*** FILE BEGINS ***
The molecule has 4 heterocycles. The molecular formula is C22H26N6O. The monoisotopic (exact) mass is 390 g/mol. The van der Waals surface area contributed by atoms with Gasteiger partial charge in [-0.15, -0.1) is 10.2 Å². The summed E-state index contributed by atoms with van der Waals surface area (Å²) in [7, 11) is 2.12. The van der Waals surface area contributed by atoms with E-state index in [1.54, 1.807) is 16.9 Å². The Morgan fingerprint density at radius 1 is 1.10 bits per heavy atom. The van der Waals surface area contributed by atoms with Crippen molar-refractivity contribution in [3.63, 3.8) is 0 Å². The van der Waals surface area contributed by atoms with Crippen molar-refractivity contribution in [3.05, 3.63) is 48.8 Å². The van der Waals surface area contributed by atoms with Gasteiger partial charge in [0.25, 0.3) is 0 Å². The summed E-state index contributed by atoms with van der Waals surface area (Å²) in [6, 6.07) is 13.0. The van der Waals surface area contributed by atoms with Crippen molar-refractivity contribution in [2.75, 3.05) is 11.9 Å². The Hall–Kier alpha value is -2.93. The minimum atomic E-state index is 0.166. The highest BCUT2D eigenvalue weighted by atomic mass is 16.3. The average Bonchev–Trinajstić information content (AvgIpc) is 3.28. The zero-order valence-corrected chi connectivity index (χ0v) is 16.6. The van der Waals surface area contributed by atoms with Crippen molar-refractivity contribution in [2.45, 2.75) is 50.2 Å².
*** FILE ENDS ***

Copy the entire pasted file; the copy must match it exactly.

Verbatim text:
The molecule has 4 heterocycles. The molecular formula is C22H26N6O. The monoisotopic (exact) mass is 390 g/mol. The van der Waals surface area contributed by atoms with Gasteiger partial charge in [-0.15, -0.1) is 10.2 Å². The summed E-state index contributed by atoms with van der Waals surface area (Å²) in [7, 11) is 2.12. The van der Waals surface area contributed by atoms with E-state index in [1.54, 1.807) is 16.9 Å². The Morgan fingerprint density at radius 1 is 1.10 bits per heavy atom. The van der Waals surface area contributed by atoms with Crippen molar-refractivity contribution in [3.63, 3.8) is 0 Å². The van der Waals surface area contributed by atoms with Crippen molar-refractivity contribution in [3.05, 3.63) is 48.8 Å². The van der Waals surface area contributed by atoms with Gasteiger partial charge in [0.25, 0.3) is 0 Å². The summed E-state index contributed by atoms with van der Waals surface area (Å²) in [6, 6.07) is 13.0. The van der Waals surface area contributed by atoms with Crippen molar-refractivity contribution in [2.75, 3.05) is 11.9 Å². The Hall–Kier alpha value is -2.93. The minimum atomic E-state index is 0.166. The highest BCUT2D eigenvalue weighted by atomic mass is 16.3. The average Bonchev–Trinajstić information content (AvgIpc) is 3.28. The zero-order valence-corrected chi connectivity index (χ0v) is 16.6. The van der Waals surface area contributed by atoms with Crippen molar-refractivity contribution in [2.45, 2.75) is 50.2 Å².